We’re halfway through COP23 and we’ll soon pass the baton to our classmates attending during week two. Friday was an exciting last day for us, capping off an incredibly rewarding week. This morning, two of us had the pleasure of chatting with Senator Jeff Merkley (OR), who asked about Duke’s commitment to climate action and sustainability. He was encouraged to hear about the University’s plans for carbon neutrality and its commitment to upholding the Paris Agreement goals. We then attended a talk by Al Gore — and had front-row seats! It was an inspiring and lively talk, and a great way to kick off our last day.
Later on, students attended panels featuring corporate leaders from Mars, Wal-Mart, and Microsoft, as well as U.S. Senators Ben Cardin (MD) and Sheldon Whitehouse (RI). Students then had the rare opportunity to meet with a member of the U.S. negotiating delegation, offering unique insight into the diplomatic process and dynamics. Their final updates are included below. Check back next week for updates from week two!
“The will to change is itself a renewable resource.” — Former Vice President Al Gore
Danielle provides a rundown of her initial thoughts on the negotiating process here.
Rachel: Today was a busy day full of great and inspiring speakers. I had the incredible opportunity to hear Al Gore speak about the challenges that climate change presents and the reasons for optimism. One of the reasons for optimism relates to new technologies that businesses are developing.
One of these technologies was highlighted during a talk with Microsoft. The company is teaming up with the nonprofit startup WattTime to create software that automatically detects the precise carbon emissions caused by using or generating electricity at any place in real-time. Utilities in Europe are using this software which will allow both consumers and operators to adjust their behavior and operations to reduce emissions with a lower cost. For example, with this software it will be possible to compare renewable energy projects across a country to determine which projects have the biggest carbon-reduction impact. It is exciting to see where this technology and others will take us!
Sanjeev: As today was my last day at the COP, I really wanted to connect with my client, Climate Analytics, before I had to head back to the US. Because I didn’t have access to the negotiations zone, I had been unable to attend any of my client’s team meetings. What this basically meant was that the only time I had met my contact at Climate Analytics, Olivia, was on the first day of the COP when I was still figuring things out. Now that I had attended meetings for a week, my head was teeming with questions for her. Luckily for me, the side event I ended up going to in the morning featured Olivia as one of the panelists. The event itself – focused on loss and damage in the Pacific – was incredibly interesting, particularly because there was an individual from Tuvalu on the panel, who gave a very thoughtful and personalized presentation of Tuvalu’s vulnerability to climate change. But I really enjoyed my conversation with Olivia after the event.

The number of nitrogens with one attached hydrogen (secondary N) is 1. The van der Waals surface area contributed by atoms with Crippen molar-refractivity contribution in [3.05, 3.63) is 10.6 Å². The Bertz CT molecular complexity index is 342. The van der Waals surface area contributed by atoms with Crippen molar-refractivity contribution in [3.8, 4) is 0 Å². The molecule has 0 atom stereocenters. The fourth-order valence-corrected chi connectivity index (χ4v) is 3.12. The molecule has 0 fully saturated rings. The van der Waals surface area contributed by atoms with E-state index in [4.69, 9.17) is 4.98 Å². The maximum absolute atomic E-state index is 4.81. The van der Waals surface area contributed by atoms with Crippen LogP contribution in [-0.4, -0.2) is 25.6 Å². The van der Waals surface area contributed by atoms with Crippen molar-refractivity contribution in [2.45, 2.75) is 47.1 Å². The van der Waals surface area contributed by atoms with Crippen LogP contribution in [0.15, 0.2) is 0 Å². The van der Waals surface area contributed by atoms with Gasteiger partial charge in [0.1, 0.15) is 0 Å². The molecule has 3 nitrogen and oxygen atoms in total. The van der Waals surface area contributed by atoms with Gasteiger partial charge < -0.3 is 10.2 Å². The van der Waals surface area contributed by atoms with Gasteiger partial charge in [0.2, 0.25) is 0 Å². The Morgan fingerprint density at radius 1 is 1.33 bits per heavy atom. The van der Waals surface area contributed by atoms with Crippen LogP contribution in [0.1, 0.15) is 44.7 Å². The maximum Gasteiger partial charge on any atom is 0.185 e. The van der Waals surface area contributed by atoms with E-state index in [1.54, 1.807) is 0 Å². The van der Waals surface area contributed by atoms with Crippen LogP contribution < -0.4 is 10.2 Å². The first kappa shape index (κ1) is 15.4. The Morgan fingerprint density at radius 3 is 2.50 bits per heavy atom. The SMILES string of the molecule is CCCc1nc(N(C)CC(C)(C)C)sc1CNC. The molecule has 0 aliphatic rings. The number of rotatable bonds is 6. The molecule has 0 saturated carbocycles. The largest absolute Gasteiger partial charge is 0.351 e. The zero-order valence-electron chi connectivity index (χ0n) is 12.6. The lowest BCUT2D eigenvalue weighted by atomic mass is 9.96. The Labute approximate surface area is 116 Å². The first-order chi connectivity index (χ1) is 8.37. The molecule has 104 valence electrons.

Talking to her gave me some very interesting insights on how NGOs are involved in the negotiations. Specifically, Climate Analytics advises the LDC and AOSIS groups and its members are often part of the country party, meaning that they can be a part of the negotiations, and sometimes even speak on behalf of the country. I also realized that Olivia had recently done some work on climate change-induced displacement, including righting a paper for the German Development Institute (DIE) on the issue at the UNFCCC. For me this was fascinating because of my interest in the topic area and we had a fascinating conversation about some of the challenges and complexities of the issue. I’ve had a very good and enriching experience at the COP, and I think my conversation with Olivia was a great way to finish things off on my last day here.
Tasfia: The first week of COP 23 was a wild ride – from heated negotiations to thoughtful side events to insightful one-on-one meetings with delegates and environmental leaders. I am leaving Bonn with clearer career goals and with better knowledge of the optimal goals of both developed and developing countries. I plan to write more on these issues as I reflect on my time at the COP, and will continue to closely monitor the talks in the news and through classmates. The experience was incredibly rewarding and I am grateful to have had the opportunity to represent the Nicholas School of the Environment at Duke University and serve on the delegation of the International Center for Climate Change and Development (http://www.icccad.net).